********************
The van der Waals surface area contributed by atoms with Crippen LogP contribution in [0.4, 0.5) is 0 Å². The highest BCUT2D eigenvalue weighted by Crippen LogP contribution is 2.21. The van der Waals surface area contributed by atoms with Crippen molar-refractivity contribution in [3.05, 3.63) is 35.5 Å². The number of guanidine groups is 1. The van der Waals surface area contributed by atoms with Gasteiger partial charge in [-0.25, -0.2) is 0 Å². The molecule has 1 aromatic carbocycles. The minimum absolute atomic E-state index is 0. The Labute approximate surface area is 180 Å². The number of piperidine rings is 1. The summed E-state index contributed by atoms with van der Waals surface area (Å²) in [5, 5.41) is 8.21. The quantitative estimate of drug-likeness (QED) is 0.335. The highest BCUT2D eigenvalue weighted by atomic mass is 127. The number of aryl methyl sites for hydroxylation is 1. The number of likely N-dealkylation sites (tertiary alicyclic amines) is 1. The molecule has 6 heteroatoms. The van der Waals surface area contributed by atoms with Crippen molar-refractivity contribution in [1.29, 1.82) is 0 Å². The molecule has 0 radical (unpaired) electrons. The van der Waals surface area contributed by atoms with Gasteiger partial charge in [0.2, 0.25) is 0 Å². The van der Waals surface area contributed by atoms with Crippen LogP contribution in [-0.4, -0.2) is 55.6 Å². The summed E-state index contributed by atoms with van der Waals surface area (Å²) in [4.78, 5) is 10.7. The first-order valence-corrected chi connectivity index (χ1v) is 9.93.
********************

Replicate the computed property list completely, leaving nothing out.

The van der Waals surface area contributed by atoms with Crippen LogP contribution in [0.4, 0.5) is 0 Å². The highest BCUT2D eigenvalue weighted by Crippen LogP contribution is 2.21. The van der Waals surface area contributed by atoms with Crippen molar-refractivity contribution in [3.05, 3.63) is 35.5 Å². The number of guanidine groups is 1. The van der Waals surface area contributed by atoms with Gasteiger partial charge in [-0.25, -0.2) is 0 Å². The molecule has 1 aromatic carbocycles. The minimum absolute atomic E-state index is 0. The Labute approximate surface area is 180 Å². The number of piperidine rings is 1. The summed E-state index contributed by atoms with van der Waals surface area (Å²) in [5, 5.41) is 8.21. The quantitative estimate of drug-likeness (QED) is 0.335. The highest BCUT2D eigenvalue weighted by atomic mass is 127. The number of aryl methyl sites for hydroxylation is 1. The number of likely N-dealkylation sites (tertiary alicyclic amines) is 1. The molecule has 6 heteroatoms. The van der Waals surface area contributed by atoms with Crippen molar-refractivity contribution in [1.29, 1.82) is 0 Å². The molecule has 0 radical (unpaired) electrons. The van der Waals surface area contributed by atoms with Gasteiger partial charge in [0.2, 0.25) is 0 Å². The van der Waals surface area contributed by atoms with Crippen LogP contribution in [-0.4, -0.2) is 55.6 Å². The summed E-state index contributed by atoms with van der Waals surface area (Å²) in [4.78, 5) is 10.7. The first-order valence-corrected chi connectivity index (χ1v) is 9.93.